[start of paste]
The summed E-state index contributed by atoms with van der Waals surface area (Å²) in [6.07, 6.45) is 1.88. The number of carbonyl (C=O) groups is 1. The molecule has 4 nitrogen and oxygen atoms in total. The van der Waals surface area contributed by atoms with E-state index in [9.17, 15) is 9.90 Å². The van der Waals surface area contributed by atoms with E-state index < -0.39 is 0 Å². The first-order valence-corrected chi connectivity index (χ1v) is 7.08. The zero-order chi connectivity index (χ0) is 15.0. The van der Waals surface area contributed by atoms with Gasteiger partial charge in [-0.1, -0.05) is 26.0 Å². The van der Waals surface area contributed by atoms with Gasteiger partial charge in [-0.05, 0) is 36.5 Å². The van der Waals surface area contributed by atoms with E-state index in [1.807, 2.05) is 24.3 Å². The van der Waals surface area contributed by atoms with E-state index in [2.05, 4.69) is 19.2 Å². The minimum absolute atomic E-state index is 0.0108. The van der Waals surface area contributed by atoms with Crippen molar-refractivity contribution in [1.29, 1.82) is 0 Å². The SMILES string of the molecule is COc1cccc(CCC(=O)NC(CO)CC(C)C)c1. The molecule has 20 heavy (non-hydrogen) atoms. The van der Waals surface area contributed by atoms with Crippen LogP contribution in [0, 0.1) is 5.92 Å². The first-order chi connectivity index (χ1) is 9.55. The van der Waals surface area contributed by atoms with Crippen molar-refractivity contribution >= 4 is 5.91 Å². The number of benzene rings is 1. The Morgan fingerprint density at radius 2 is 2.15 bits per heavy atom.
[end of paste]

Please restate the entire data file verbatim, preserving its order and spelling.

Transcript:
The summed E-state index contributed by atoms with van der Waals surface area (Å²) in [6.07, 6.45) is 1.88. The number of carbonyl (C=O) groups is 1. The molecule has 4 nitrogen and oxygen atoms in total. The van der Waals surface area contributed by atoms with E-state index in [9.17, 15) is 9.90 Å². The van der Waals surface area contributed by atoms with E-state index < -0.39 is 0 Å². The first-order valence-corrected chi connectivity index (χ1v) is 7.08. The zero-order chi connectivity index (χ0) is 15.0. The van der Waals surface area contributed by atoms with Gasteiger partial charge in [-0.1, -0.05) is 26.0 Å². The van der Waals surface area contributed by atoms with Gasteiger partial charge in [-0.05, 0) is 36.5 Å². The van der Waals surface area contributed by atoms with E-state index in [1.807, 2.05) is 24.3 Å². The van der Waals surface area contributed by atoms with E-state index in [2.05, 4.69) is 19.2 Å². The minimum absolute atomic E-state index is 0.0108. The van der Waals surface area contributed by atoms with Crippen molar-refractivity contribution in [1.29, 1.82) is 0 Å². The SMILES string of the molecule is COc1cccc(CCC(=O)NC(CO)CC(C)C)c1. The molecule has 20 heavy (non-hydrogen) atoms. The van der Waals surface area contributed by atoms with Crippen LogP contribution in [0, 0.1) is 5.92 Å². The first-order chi connectivity index (χ1) is 9.55. The van der Waals surface area contributed by atoms with Crippen molar-refractivity contribution >= 4 is 5.91 Å². The number of benzene rings is 1. The Morgan fingerprint density at radius 2 is 2.15 bits per heavy atom.